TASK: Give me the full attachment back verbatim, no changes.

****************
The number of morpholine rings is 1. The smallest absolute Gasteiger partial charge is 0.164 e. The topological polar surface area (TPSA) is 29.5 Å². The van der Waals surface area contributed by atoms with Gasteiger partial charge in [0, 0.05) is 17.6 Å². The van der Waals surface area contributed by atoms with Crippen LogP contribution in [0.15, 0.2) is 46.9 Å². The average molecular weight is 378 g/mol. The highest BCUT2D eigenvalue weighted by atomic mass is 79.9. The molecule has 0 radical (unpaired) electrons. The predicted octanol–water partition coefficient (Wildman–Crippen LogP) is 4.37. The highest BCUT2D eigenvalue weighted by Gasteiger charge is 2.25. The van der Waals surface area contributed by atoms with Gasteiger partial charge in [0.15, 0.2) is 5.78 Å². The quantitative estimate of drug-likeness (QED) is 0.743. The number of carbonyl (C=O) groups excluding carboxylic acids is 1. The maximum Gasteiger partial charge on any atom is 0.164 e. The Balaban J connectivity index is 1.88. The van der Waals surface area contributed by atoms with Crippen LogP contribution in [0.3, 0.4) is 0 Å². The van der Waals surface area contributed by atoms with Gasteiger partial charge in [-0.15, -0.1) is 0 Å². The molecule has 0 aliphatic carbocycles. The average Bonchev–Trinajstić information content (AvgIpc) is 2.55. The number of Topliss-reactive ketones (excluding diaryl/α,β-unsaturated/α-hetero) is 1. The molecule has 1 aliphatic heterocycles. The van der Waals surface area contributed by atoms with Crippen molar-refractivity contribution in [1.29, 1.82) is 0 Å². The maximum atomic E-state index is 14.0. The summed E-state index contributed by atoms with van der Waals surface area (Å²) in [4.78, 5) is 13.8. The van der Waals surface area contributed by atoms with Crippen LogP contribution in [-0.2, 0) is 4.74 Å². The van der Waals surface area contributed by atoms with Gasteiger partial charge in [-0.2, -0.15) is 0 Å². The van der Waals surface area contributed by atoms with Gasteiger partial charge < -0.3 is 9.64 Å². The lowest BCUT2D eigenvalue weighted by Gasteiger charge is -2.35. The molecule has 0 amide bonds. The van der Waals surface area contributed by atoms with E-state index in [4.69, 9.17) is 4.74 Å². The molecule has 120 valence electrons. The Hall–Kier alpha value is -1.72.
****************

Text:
The number of morpholine rings is 1. The smallest absolute Gasteiger partial charge is 0.164 e. The topological polar surface area (TPSA) is 29.5 Å². The van der Waals surface area contributed by atoms with Gasteiger partial charge in [0, 0.05) is 17.6 Å². The van der Waals surface area contributed by atoms with Crippen LogP contribution in [0.15, 0.2) is 46.9 Å². The average molecular weight is 378 g/mol. The highest BCUT2D eigenvalue weighted by atomic mass is 79.9. The molecule has 0 radical (unpaired) electrons. The predicted octanol–water partition coefficient (Wildman–Crippen LogP) is 4.37. The highest BCUT2D eigenvalue weighted by Gasteiger charge is 2.25. The van der Waals surface area contributed by atoms with Gasteiger partial charge in [0.15, 0.2) is 5.78 Å². The quantitative estimate of drug-likeness (QED) is 0.743. The number of carbonyl (C=O) groups excluding carboxylic acids is 1. The maximum Gasteiger partial charge on any atom is 0.164 e. The Balaban J connectivity index is 1.88. The van der Waals surface area contributed by atoms with Crippen LogP contribution in [0.3, 0.4) is 0 Å². The van der Waals surface area contributed by atoms with Gasteiger partial charge in [-0.15, -0.1) is 0 Å². The molecule has 0 aliphatic carbocycles. The average Bonchev–Trinajstić information content (AvgIpc) is 2.55. The number of Topliss-reactive ketones (excluding diaryl/α,β-unsaturated/α-hetero) is 1. The molecule has 1 aliphatic heterocycles. The van der Waals surface area contributed by atoms with Crippen molar-refractivity contribution in [1.29, 1.82) is 0 Å². The maximum atomic E-state index is 14.0. The summed E-state index contributed by atoms with van der Waals surface area (Å²) in [4.78, 5) is 13.8. The van der Waals surface area contributed by atoms with Crippen LogP contribution in [-0.2, 0) is 4.74 Å². The van der Waals surface area contributed by atoms with Gasteiger partial charge in [-0.2, -0.15) is 0 Å². The van der Waals surface area contributed by atoms with Gasteiger partial charge < -0.3 is 9.64 Å². The lowest BCUT2D eigenvalue weighted by Gasteiger charge is -2.35. The molecule has 0 amide bonds. The van der Waals surface area contributed by atoms with E-state index in [4.69, 9.17) is 4.74 Å². The molecule has 120 valence electrons. The Hall–Kier alpha value is -1.72.